Friday, May 6, 2022

Q&A with Rachel M. Harper




Rachel M. Harper is the author of the new novel The Other Mother. Her other books include This Side of Providence. She is on the faculty of Spalding University's School of Writing, and she lives in Los Angeles.


Q: What inspired you to write The Other Mother, and how did you create your cast of characters?


A: I was inspired by elements of my own life, including failed romantic relationships, the early death of one of my brothers, and my own complicated journey through motherhood.


I also wanted to examine a family of high achievers and look beyond and beneath that outward success, to see the struggle and sacrifice that lies under the surface.


All my books are about family and loss, and the possibility of new family structures being created in the wake of that loss. That’s where hope comes in, and optimism for the future—which also inspired me. If I didn’t believe in great love and transformative healing, I wouldn’t have been able to write this book.


My cast of characters grew in tandem with the narrative, and I built the story from the central conflict out, creating each family as a separate trinity.


The first was the trio at the heart of the story: Jenry, Marisa, and Juliet. Then I developed the Patterson family—Juliet, Winston, and Jasper—and their complicated backstory; followed by the Castillo family—Marisa, Victor, and Inés. The final trio was Juliet, Noelle, and Jonah—the hope for the future—and in a way, the vessel for everyone’s redemption.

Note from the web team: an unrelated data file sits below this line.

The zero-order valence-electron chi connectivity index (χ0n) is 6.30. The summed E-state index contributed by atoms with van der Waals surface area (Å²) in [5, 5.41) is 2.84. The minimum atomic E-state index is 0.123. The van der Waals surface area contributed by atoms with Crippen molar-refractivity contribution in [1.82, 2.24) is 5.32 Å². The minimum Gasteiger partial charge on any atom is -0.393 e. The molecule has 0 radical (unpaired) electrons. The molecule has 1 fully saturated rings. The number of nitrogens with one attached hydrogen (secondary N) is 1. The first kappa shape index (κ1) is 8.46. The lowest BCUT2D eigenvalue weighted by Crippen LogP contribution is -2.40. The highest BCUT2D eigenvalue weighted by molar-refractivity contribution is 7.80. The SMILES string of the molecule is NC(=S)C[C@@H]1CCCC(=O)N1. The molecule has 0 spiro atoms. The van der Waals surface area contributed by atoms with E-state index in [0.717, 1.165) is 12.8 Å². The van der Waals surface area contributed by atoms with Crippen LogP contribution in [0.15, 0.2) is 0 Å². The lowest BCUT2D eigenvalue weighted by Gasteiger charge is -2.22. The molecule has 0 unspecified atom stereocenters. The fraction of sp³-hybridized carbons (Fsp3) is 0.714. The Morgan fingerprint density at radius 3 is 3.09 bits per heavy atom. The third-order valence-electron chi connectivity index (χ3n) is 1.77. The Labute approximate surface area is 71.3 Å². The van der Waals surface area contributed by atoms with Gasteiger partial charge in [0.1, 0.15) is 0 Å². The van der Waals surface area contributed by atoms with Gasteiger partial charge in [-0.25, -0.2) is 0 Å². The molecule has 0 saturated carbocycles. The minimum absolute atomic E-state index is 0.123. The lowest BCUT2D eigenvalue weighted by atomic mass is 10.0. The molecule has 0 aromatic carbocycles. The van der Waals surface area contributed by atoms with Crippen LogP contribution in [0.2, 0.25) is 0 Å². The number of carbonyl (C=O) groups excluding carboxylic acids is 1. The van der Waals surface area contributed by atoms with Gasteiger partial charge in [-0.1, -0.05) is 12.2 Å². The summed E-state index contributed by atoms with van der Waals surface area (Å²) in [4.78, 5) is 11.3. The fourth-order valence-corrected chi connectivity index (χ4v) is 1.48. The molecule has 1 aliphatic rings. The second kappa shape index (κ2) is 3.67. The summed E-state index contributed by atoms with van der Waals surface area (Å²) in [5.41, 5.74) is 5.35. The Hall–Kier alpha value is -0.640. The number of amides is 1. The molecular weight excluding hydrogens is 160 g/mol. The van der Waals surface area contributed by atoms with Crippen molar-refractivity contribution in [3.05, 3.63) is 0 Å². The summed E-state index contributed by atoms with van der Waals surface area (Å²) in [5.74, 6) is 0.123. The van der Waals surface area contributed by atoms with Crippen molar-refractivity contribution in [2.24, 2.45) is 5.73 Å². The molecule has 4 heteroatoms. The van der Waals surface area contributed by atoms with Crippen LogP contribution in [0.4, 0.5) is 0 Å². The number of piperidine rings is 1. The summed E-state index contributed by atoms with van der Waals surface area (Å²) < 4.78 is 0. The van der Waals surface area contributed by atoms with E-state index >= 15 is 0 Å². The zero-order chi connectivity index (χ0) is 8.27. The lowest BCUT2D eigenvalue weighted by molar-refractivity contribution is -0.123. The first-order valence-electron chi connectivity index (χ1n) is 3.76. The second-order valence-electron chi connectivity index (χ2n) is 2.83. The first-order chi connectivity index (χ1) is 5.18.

Once I understood these four separate trinities, I figured out how they overlapped; that’s how I came up with the unique structure of seven Books, each one belonging to a different character. It also allowed me to move back and forth in time, creating tension and conflict throughout the story.


Q: The writer Jodie Patterson said of the book, “Rachel M. Harper challenges outdated ideals of family and motherhood, drawing us into a world where women choose themselves first--and we witness the beautiful avalanche of loss and heartbreaking erasure that follows.” What do you think of that description?


A: First of all, I love her wording—“the beautiful avalanche of loss”—which feels emotionally spot on for Juliet, so I’m grateful to Jodie for giving me that phrase. I think it’s a very interesting description, and certainly one way to look at the book.


There are key moments where both Marisa and Juliet choose themselves first, and it does lead to loss and erasure—but what I also hope the book shows is how those weren’t the only possible outcomes, that they were born of a patriarchal and homophobic society, and that’s part of the tragedy.


The loss and erasure that Juliet experiences isn’t a direct result of choosing herself; rather it’s the result of the world she lives in, and a culture that forces women to choose between being a successful artist and being a mother. But it’s also more personal than that; it’s the family she’s from, and the pressure she felt to constantly achieve, to be the best, to be who her father wanted her to be.